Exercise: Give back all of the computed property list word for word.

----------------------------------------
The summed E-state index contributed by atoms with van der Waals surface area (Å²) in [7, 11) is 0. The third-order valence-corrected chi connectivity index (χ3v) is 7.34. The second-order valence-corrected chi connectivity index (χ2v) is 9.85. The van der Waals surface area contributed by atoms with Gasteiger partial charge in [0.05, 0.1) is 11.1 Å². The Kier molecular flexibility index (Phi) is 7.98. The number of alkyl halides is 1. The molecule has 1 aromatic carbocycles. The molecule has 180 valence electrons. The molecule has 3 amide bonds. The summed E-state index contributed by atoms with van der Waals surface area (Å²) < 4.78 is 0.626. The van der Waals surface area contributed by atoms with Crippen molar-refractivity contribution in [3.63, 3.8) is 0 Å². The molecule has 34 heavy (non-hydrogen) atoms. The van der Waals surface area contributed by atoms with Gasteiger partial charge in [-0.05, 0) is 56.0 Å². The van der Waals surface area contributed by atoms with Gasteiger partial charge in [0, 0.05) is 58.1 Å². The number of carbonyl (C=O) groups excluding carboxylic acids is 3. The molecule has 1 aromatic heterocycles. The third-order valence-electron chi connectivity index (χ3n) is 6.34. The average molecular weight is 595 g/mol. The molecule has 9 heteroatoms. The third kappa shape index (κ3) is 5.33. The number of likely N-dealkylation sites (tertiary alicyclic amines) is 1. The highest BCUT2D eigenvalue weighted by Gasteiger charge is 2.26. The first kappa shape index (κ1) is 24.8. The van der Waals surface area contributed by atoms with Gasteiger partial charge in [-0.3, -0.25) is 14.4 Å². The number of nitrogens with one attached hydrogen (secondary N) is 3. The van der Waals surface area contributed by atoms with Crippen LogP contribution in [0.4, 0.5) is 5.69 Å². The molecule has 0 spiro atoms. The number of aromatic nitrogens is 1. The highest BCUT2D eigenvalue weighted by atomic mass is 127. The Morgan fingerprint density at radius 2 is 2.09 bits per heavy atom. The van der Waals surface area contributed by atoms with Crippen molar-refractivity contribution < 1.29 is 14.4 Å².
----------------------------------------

The summed E-state index contributed by atoms with van der Waals surface area (Å²) in [7, 11) is 0. The third-order valence-corrected chi connectivity index (χ3v) is 7.34. The second-order valence-corrected chi connectivity index (χ2v) is 9.85. The van der Waals surface area contributed by atoms with Gasteiger partial charge in [0.05, 0.1) is 11.1 Å². The Kier molecular flexibility index (Phi) is 7.98. The number of alkyl halides is 1. The molecule has 1 aromatic carbocycles. The molecule has 180 valence electrons. The molecule has 3 amide bonds. The summed E-state index contributed by atoms with van der Waals surface area (Å²) < 4.78 is 0.626. The van der Waals surface area contributed by atoms with Crippen molar-refractivity contribution in [3.63, 3.8) is 0 Å². The molecule has 34 heavy (non-hydrogen) atoms. The van der Waals surface area contributed by atoms with Gasteiger partial charge in [-0.05, 0) is 56.0 Å². The van der Waals surface area contributed by atoms with Gasteiger partial charge in [0, 0.05) is 58.1 Å². The number of carbonyl (C=O) groups excluding carboxylic acids is 3. The molecule has 1 aromatic heterocycles. The third-order valence-electron chi connectivity index (χ3n) is 6.34. The average molecular weight is 595 g/mol. The molecule has 9 heteroatoms. The third kappa shape index (κ3) is 5.33. The number of likely N-dealkylation sites (tertiary alicyclic amines) is 1. The highest BCUT2D eigenvalue weighted by Gasteiger charge is 2.26. The first kappa shape index (κ1) is 24.8. The van der Waals surface area contributed by atoms with Gasteiger partial charge in [-0.3, -0.25) is 14.4 Å². The number of nitrogens with one attached hydrogen (secondary N) is 3. The van der Waals surface area contributed by atoms with Crippen LogP contribution in [0.4, 0.5) is 5.69 Å². The molecule has 0 spiro atoms. The number of aromatic nitrogens is 1. The highest BCUT2D eigenvalue weighted by atomic mass is 127. The Morgan fingerprint density at radius 2 is 2.09 bits per heavy atom. The van der Waals surface area contributed by atoms with Crippen molar-refractivity contribution < 1.29 is 14.4 Å².